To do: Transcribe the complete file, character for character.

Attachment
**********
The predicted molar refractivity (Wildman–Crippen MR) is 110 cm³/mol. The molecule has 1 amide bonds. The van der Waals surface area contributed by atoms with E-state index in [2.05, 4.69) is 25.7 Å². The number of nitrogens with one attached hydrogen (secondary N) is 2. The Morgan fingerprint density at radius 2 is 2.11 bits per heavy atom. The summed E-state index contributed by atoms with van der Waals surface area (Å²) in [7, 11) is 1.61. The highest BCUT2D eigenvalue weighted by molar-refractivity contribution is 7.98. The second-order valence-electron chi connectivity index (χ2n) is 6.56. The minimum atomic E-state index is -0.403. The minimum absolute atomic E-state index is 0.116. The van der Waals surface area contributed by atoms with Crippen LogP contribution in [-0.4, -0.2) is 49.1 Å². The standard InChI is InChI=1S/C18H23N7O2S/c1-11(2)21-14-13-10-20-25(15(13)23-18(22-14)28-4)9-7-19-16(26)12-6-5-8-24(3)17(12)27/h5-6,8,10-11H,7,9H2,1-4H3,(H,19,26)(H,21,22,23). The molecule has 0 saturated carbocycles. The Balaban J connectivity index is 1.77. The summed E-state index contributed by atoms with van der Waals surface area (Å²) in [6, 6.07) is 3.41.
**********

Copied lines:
The predicted molar refractivity (Wildman–Crippen MR) is 110 cm³/mol. The molecule has 1 amide bonds. The van der Waals surface area contributed by atoms with E-state index in [2.05, 4.69) is 25.7 Å². The number of nitrogens with one attached hydrogen (secondary N) is 2. The Morgan fingerprint density at radius 2 is 2.11 bits per heavy atom. The summed E-state index contributed by atoms with van der Waals surface area (Å²) in [7, 11) is 1.61. The highest BCUT2D eigenvalue weighted by molar-refractivity contribution is 7.98. The second-order valence-electron chi connectivity index (χ2n) is 6.56. The minimum atomic E-state index is -0.403. The minimum absolute atomic E-state index is 0.116. The van der Waals surface area contributed by atoms with Crippen LogP contribution in [-0.4, -0.2) is 49.1 Å². The standard InChI is InChI=1S/C18H23N7O2S/c1-11(2)21-14-13-10-20-25(15(13)23-18(22-14)28-4)9-7-19-16(26)12-6-5-8-24(3)17(12)27/h5-6,8,10-11H,7,9H2,1-4H3,(H,19,26)(H,21,22,23). The molecule has 0 saturated carbocycles. The Balaban J connectivity index is 1.77. The summed E-state index contributed by atoms with van der Waals surface area (Å²) in [6, 6.07) is 3.41.